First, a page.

AIs and Mankind Part Two: Robots & Romance

~or~

Just Because You Can, Doesn’t Mean You Should…

Tethered Worlds_android_Alex_Negrea_painting

“Before the war, before humankind matured to where they are today, we dallied with the artificial creations of our own hands… As you can imagine, it did not end well.” A lesson that didn’t have to be learned the hard way, and yet was, made an indelible change in humanity’s culture in the Tethered Worlds universe. Whether specifically stated, or unspoken through the media, undue emotional investment in artificial creations is curtailed.

But first, as postulated in PART ONE, what about war? Machines make powerful aides in wartime. But societal mores keep war machines and combat bots at arms length. Tools sans personality to be used without emotional investment. Handy, but just a means to an end. Most look at a humanoid combat bot as one today might observe a tank.

"You can't let machines fight your wars without you! Do you see what happens?"

“You can’t replace my character with a machine! Don’t you see what will happen?”

AIs, on the other hand, simulate emotion for better interactions with humans. But their bodiless form (usually a ring or bracelet), their core design architecture, and everyday utilitarian use, almost always relegate them to the role of “friend” at most. We say at most, because half of those who use personal AIs don’t even choose personality types. So the greatest challenge to humans, when it comes to emotional investment in creations, remains androids.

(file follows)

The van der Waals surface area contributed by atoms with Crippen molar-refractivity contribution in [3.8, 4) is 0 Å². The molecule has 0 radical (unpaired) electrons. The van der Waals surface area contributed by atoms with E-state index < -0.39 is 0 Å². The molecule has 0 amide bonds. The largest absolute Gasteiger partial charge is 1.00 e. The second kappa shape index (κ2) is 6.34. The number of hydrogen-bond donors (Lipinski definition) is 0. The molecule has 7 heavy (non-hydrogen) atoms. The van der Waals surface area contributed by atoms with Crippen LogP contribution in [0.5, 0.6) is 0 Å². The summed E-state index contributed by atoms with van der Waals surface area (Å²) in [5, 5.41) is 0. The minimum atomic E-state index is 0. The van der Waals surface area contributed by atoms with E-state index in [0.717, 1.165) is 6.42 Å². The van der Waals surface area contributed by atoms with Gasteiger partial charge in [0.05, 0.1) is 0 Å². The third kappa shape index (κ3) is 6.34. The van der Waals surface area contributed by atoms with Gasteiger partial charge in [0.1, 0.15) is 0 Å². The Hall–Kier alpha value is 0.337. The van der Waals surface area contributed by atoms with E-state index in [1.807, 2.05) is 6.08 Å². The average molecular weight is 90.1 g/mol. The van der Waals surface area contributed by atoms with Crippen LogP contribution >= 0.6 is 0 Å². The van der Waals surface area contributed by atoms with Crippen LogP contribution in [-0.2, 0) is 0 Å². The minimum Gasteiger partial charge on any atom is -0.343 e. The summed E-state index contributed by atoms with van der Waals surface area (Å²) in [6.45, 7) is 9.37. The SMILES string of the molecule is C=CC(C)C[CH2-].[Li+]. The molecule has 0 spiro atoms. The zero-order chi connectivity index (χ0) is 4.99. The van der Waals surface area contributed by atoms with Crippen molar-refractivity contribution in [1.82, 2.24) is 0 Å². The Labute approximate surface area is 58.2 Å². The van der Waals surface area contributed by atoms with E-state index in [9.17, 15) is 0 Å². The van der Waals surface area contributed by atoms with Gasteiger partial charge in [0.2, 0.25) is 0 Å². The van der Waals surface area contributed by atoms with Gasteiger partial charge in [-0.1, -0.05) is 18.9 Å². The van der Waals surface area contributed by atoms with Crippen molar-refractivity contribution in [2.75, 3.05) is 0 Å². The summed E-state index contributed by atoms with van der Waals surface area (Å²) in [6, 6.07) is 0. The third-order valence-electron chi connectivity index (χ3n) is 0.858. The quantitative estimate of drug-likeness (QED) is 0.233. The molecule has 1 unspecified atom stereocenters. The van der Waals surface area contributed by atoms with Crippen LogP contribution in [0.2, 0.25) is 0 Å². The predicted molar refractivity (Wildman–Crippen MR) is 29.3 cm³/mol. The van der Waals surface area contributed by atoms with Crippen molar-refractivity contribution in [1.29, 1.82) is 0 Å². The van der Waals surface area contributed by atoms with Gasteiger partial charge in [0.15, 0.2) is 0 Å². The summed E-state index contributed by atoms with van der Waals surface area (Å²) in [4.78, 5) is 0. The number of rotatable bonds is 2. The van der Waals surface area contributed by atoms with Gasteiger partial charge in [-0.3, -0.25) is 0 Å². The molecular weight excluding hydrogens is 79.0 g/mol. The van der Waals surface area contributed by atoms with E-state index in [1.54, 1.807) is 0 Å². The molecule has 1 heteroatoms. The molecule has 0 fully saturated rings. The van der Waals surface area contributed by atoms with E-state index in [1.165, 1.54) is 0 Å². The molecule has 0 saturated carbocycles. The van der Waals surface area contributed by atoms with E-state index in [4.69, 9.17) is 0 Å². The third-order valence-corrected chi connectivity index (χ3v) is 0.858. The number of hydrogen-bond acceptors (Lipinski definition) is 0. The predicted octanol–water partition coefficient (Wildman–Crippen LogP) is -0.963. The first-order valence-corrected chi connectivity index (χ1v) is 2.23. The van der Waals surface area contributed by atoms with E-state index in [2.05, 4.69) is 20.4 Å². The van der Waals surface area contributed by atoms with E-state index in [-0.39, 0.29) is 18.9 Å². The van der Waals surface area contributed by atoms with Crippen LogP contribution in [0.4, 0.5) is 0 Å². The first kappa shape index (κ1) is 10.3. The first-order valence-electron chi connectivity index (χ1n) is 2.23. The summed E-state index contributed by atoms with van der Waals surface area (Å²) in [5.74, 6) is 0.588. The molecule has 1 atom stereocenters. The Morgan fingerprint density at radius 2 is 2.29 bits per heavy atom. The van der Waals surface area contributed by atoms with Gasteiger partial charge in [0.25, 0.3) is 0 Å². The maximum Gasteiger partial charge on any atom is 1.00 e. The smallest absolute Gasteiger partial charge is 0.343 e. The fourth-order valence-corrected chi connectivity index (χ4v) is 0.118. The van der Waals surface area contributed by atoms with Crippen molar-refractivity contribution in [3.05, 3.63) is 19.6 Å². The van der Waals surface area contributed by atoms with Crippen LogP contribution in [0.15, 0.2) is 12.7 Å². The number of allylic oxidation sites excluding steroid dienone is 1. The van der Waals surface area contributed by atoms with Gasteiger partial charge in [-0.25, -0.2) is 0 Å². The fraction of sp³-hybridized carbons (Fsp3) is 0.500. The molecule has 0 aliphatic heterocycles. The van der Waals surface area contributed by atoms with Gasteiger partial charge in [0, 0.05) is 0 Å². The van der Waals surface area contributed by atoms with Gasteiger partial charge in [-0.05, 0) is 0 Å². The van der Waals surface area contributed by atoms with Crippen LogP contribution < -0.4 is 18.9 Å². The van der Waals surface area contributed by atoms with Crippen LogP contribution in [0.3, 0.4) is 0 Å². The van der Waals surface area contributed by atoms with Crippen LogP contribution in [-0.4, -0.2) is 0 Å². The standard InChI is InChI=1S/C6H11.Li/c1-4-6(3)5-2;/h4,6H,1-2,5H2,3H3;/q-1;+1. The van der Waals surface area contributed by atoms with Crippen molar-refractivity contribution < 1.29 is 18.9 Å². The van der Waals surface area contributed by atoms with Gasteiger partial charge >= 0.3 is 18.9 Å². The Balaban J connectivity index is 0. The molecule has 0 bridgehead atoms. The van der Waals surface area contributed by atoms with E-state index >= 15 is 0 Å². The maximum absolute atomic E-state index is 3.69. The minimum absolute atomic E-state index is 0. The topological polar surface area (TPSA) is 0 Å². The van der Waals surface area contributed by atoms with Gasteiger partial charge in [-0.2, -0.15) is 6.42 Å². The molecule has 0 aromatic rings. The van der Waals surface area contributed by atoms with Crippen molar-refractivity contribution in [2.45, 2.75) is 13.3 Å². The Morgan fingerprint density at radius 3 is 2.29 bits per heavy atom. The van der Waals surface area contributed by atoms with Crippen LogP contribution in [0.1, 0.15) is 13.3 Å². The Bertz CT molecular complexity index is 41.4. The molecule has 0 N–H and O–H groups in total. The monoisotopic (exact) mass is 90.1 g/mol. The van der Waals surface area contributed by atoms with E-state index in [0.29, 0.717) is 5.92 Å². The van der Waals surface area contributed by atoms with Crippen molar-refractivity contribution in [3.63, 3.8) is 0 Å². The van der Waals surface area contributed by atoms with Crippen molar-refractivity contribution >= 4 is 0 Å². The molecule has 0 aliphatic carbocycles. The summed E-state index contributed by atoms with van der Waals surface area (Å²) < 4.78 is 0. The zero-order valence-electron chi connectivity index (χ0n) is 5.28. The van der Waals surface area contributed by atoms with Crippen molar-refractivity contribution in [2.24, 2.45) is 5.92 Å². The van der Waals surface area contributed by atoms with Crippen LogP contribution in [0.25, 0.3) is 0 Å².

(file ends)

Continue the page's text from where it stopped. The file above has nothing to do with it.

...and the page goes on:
In the Tethered Worlds universe, these robots designed to look like humans are still produced in small numbers. Because of the uncanny valley effect, androids must duplicate human form precisely. Those that fall just short cause revulsion, and that has only become more pronounced since the societal lessons were adopted. So marketable androids must maintain a host of expensive cosmetic features.

One of many AIs, robots, and androids Capt. Kirk somehow talked into destroying themselves.

One of many AIs, robots, and androids Capt. Kirk somehow talked into destroying themselves.

They are tolerated by some, and looked upon with disdain by others. Because of their cost, and lack of necessity, they are rare. The rich, the powerful, those high in bloated government may have one as an aide. But any kind of romantic involvement is shunned. It is only openly displayed on strange Chryson Genos, a planet alluded to in Blue Star Setting.

In Tethered Worlds, society has sometimes foolishly, sometimes wisely, focused on the perfection of humankind. Androids only shine an uncomfortable light on the issue. With robots of all types available for any conceivable job, the niche for androids is narrow, and their potential for trouble-making wide.

space_invaders_signature

Tethered Worlds is a lot cheaper than an android, and has less potential to cause trouble. In fact, it will transport you onto an adventure. One which you will come out better for having trod it.

* Android painting by Alex Negrea

The AIs and Mankind Series: